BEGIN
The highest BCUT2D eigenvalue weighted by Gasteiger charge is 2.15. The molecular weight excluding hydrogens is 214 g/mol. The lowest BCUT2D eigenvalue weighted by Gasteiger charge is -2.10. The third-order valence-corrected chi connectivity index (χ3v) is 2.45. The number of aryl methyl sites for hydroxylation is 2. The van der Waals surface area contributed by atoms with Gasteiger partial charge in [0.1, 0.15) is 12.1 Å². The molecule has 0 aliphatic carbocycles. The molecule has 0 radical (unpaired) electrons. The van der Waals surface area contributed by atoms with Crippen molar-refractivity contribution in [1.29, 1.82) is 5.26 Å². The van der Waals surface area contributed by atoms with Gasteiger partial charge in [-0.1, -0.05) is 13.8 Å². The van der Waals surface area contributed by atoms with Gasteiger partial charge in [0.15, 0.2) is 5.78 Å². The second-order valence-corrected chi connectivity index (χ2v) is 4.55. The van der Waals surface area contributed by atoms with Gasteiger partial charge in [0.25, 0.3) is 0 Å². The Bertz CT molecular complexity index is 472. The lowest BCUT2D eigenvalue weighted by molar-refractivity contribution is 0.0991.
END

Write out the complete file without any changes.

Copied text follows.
The highest BCUT2D eigenvalue weighted by Gasteiger charge is 2.15. The molecular weight excluding hydrogens is 214 g/mol. The lowest BCUT2D eigenvalue weighted by Gasteiger charge is -2.10. The third-order valence-corrected chi connectivity index (χ3v) is 2.45. The number of aryl methyl sites for hydroxylation is 2. The van der Waals surface area contributed by atoms with Gasteiger partial charge in [0.1, 0.15) is 12.1 Å². The molecule has 0 aliphatic carbocycles. The molecule has 0 radical (unpaired) electrons. The van der Waals surface area contributed by atoms with Crippen molar-refractivity contribution in [1.29, 1.82) is 5.26 Å². The van der Waals surface area contributed by atoms with Gasteiger partial charge in [-0.1, -0.05) is 13.8 Å². The van der Waals surface area contributed by atoms with Gasteiger partial charge in [0.15, 0.2) is 5.78 Å². The second-order valence-corrected chi connectivity index (χ2v) is 4.55. The van der Waals surface area contributed by atoms with Gasteiger partial charge in [0.25, 0.3) is 0 Å². The Bertz CT molecular complexity index is 472. The lowest BCUT2D eigenvalue weighted by molar-refractivity contribution is 0.0991.